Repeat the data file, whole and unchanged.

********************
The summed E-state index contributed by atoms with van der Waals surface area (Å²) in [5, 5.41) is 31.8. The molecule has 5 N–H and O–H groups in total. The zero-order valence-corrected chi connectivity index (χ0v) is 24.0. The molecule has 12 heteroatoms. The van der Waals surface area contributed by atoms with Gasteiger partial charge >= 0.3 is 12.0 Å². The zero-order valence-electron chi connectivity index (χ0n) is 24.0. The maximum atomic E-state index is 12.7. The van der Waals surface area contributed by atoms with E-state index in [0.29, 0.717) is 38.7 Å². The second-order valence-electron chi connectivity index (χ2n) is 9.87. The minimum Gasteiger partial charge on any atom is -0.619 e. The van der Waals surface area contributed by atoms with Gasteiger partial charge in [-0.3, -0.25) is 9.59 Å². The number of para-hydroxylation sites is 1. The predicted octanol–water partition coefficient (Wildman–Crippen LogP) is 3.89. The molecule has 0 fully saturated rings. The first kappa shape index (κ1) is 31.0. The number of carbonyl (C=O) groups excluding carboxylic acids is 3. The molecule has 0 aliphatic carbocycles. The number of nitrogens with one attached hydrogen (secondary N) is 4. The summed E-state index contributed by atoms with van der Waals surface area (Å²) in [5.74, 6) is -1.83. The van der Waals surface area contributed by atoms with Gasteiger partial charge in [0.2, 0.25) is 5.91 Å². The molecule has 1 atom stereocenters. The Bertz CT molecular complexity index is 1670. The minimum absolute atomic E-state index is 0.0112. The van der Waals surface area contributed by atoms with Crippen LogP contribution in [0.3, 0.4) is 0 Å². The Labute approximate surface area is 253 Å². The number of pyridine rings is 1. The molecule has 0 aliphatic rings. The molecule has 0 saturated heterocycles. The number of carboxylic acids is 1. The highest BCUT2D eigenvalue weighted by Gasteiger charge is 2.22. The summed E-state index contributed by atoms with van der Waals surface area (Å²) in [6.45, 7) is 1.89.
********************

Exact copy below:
The summed E-state index contributed by atoms with van der Waals surface area (Å²) in [5, 5.41) is 31.8. The molecule has 5 N–H and O–H groups in total. The zero-order valence-corrected chi connectivity index (χ0v) is 24.0. The molecule has 12 heteroatoms. The van der Waals surface area contributed by atoms with Gasteiger partial charge >= 0.3 is 12.0 Å². The zero-order valence-electron chi connectivity index (χ0n) is 24.0. The maximum atomic E-state index is 12.7. The van der Waals surface area contributed by atoms with E-state index in [0.29, 0.717) is 38.7 Å². The second-order valence-electron chi connectivity index (χ2n) is 9.87. The minimum Gasteiger partial charge on any atom is -0.619 e. The van der Waals surface area contributed by atoms with Gasteiger partial charge in [-0.3, -0.25) is 9.59 Å². The number of para-hydroxylation sites is 1. The predicted octanol–water partition coefficient (Wildman–Crippen LogP) is 3.89. The molecule has 0 fully saturated rings. The first kappa shape index (κ1) is 31.0. The number of carbonyl (C=O) groups excluding carboxylic acids is 3. The molecule has 0 aliphatic carbocycles. The number of nitrogens with one attached hydrogen (secondary N) is 4. The summed E-state index contributed by atoms with van der Waals surface area (Å²) in [5.74, 6) is -1.83. The van der Waals surface area contributed by atoms with Gasteiger partial charge in [0.2, 0.25) is 5.91 Å². The molecule has 1 atom stereocenters. The Bertz CT molecular complexity index is 1670. The minimum absolute atomic E-state index is 0.0112. The van der Waals surface area contributed by atoms with Crippen LogP contribution in [0.3, 0.4) is 0 Å². The Labute approximate surface area is 253 Å². The number of pyridine rings is 1. The molecule has 0 aliphatic rings. The molecule has 0 saturated heterocycles. The number of carboxylic acids is 1. The highest BCUT2D eigenvalue weighted by Gasteiger charge is 2.22. The summed E-state index contributed by atoms with van der Waals surface area (Å²) in [6.45, 7) is 1.89.